I’d grown up being taught that English Literature was written by men. At 15, when I decided to be a poet (after reading Ayn Rand’s epic romance Atlas Shrugged, ironically), I decided to read everything I could. Without ever having come across Ezra Pound’s exhortation to “Make it new!” I got it into my head that I needed a good grounding in what had already been written. So when it came to selecting units for my first degree, I chose all English (apart from one unit of History), and read my way through the canon.
The canon? [You can skip the next paragraph, if you like: you won’t miss any work by women.]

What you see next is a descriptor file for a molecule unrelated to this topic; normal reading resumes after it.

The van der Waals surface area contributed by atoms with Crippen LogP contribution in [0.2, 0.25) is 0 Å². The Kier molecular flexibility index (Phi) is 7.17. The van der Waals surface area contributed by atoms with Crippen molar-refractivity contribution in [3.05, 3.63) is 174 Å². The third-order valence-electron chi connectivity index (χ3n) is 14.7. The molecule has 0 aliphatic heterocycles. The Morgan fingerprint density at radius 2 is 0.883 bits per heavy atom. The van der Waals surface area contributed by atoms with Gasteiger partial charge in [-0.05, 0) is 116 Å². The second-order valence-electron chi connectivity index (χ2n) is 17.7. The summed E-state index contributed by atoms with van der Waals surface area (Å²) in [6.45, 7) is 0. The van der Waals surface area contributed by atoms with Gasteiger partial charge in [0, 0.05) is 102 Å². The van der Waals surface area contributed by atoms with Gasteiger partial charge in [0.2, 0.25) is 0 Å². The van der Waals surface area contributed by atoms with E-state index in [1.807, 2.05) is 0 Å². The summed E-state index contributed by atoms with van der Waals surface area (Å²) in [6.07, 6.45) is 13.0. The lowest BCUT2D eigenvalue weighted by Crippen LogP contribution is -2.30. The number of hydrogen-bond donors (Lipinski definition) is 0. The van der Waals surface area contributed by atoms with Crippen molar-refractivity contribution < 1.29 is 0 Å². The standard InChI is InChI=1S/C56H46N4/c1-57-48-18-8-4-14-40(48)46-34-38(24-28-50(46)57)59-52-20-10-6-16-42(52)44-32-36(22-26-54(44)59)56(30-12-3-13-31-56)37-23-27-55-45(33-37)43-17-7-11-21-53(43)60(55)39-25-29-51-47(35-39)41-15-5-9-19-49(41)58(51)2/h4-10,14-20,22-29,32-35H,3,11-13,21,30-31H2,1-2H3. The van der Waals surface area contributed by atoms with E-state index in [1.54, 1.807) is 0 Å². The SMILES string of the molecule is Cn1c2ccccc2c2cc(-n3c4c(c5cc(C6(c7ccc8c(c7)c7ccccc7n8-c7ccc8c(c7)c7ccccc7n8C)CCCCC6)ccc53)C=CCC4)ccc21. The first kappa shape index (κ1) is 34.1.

It started with old English, Genesis B and the Anglo Saxon chronicles; then came the medievals, Chaucer, the Gawain poet, the lyrics, the bawdy religious mystery cycle plays; I read my way up through the renaissance and beyond with Wyatt, Spencer, Herbert, Shakespeare, Marlow, Herrick, Carew and Donne; entered the 18th century in the company of Milton, Pope, Swift, Dryden, the Spectator and Tattler writers, Richardson, Fielding and Defoe; swooned with the Romantics and Wordsworth, Byron, Keats and Shelley; went transatlantic to Hawthorne, James, Melville, Henry James, TS Eliot, ee cummings, William Carlos Williams, Wallace Stevens, Tennessee Williams, Faulkner, F Scott Fitzgerald, Arthur Miller, Edward Albee, Robert Duncan and Galway Kinnell; zipped back to England to Dickens, Thackeray, Matthew Arnold, Thomas Hardy, DH Lawrence, Conrad and Auden; celebrated the Irish with Yeats, Joyce, Oscar Wilde and Seamus Heaney; explored the postcolonial world with Leonard Woolf, Salman Rushdie and Narayan; kept up with the poetry of Ted Hughes; read in translation Homer, Ovid, Sophocles, Chretien de Troyes, Dante, Tolstoy, Hesse, Chekov, Strindberg, Brecht, Tagore, Rimbaud and Mallarme; discovered AusLit through the eyes of Charles Harper, Henry Kendall, Charles Brennan, Henry Lawson, Banjo Patterson, the Vision Poets, the Jindyworobaks, James McAuley, Douglas Stewart, Ern Malley, Jack Davis, Ray Lawler, Patrick White, Bruce Dawe, Les Murray, Bruce Beaver, John A Scott, Alan Wearne, Michael O’Connor, Robert Gray, Robert Adamson, Peter Carey, David Malouf and Tim Winton. In my spare time, for pleasure, I read the genre writers, Morris West, Richard North Patterson, Michael Palmer, John Grisham, Ian Rankin, Stephen King, Dean Koontz, Michael Rowbotham, Lee Child, Jeffery Deaver, James Patterson, Douglas Adams, Kurt Vonnegut, Asimov, Tolkein, CS Lewis, Stephen Donaldson, Phillip Pulman…